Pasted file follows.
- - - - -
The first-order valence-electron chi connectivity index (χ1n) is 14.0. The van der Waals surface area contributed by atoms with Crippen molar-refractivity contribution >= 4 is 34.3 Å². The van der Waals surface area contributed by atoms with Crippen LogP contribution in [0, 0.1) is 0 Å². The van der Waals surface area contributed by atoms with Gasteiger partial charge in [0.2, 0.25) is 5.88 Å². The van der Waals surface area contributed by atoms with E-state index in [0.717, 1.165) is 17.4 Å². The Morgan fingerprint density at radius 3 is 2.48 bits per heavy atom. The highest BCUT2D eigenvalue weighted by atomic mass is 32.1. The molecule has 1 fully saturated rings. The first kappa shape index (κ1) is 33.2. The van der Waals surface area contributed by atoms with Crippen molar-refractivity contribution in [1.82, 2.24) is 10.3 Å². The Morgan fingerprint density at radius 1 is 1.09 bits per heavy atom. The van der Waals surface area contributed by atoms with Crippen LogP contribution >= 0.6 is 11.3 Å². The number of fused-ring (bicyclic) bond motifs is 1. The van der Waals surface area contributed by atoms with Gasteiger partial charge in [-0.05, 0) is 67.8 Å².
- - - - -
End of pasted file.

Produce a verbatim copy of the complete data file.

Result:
The first-order valence-electron chi connectivity index (χ1n) is 14.0. The van der Waals surface area contributed by atoms with Crippen molar-refractivity contribution >= 4 is 34.3 Å². The van der Waals surface area contributed by atoms with Crippen LogP contribution in [0, 0.1) is 0 Å². The van der Waals surface area contributed by atoms with Gasteiger partial charge in [0.2, 0.25) is 5.88 Å². The van der Waals surface area contributed by atoms with E-state index in [0.717, 1.165) is 17.4 Å². The Morgan fingerprint density at radius 3 is 2.48 bits per heavy atom. The highest BCUT2D eigenvalue weighted by atomic mass is 32.1. The molecule has 1 fully saturated rings. The first kappa shape index (κ1) is 33.2. The van der Waals surface area contributed by atoms with Crippen molar-refractivity contribution in [1.82, 2.24) is 10.3 Å². The Morgan fingerprint density at radius 1 is 1.09 bits per heavy atom. The van der Waals surface area contributed by atoms with Crippen LogP contribution >= 0.6 is 11.3 Å². The number of fused-ring (bicyclic) bond motifs is 1. The van der Waals surface area contributed by atoms with Gasteiger partial charge in [-0.05, 0) is 67.8 Å².